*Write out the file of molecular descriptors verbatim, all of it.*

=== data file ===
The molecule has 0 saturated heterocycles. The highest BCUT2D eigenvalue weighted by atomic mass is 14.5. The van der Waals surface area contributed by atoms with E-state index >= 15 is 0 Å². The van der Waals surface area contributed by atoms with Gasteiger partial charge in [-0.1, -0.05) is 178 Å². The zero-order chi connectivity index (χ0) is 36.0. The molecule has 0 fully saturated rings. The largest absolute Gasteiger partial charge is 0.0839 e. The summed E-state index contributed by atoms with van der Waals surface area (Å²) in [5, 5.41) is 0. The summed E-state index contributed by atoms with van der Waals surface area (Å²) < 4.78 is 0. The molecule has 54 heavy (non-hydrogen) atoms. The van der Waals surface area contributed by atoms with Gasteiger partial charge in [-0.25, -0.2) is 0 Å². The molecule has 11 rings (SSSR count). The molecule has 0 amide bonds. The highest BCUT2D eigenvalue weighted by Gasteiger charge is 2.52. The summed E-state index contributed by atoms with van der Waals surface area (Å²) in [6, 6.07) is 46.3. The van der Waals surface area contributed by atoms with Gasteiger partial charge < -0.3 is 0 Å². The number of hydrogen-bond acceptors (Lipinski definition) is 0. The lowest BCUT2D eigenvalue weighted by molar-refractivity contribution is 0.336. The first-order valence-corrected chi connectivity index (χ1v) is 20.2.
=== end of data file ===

The molecule has 0 saturated heterocycles. The highest BCUT2D eigenvalue weighted by atomic mass is 14.5. The van der Waals surface area contributed by atoms with E-state index >= 15 is 0 Å². The van der Waals surface area contributed by atoms with Gasteiger partial charge in [-0.1, -0.05) is 178 Å². The zero-order chi connectivity index (χ0) is 36.0. The molecule has 0 fully saturated rings. The largest absolute Gasteiger partial charge is 0.0839 e. The summed E-state index contributed by atoms with van der Waals surface area (Å²) in [5, 5.41) is 0. The summed E-state index contributed by atoms with van der Waals surface area (Å²) < 4.78 is 0. The molecule has 54 heavy (non-hydrogen) atoms. The van der Waals surface area contributed by atoms with Gasteiger partial charge in [-0.25, -0.2) is 0 Å². The molecule has 11 rings (SSSR count). The molecule has 0 amide bonds. The highest BCUT2D eigenvalue weighted by Gasteiger charge is 2.52. The summed E-state index contributed by atoms with van der Waals surface area (Å²) in [6, 6.07) is 46.3. The van der Waals surface area contributed by atoms with Gasteiger partial charge < -0.3 is 0 Å². The number of hydrogen-bond acceptors (Lipinski definition) is 0. The lowest BCUT2D eigenvalue weighted by molar-refractivity contribution is 0.336. The first-order valence-corrected chi connectivity index (χ1v) is 20.2.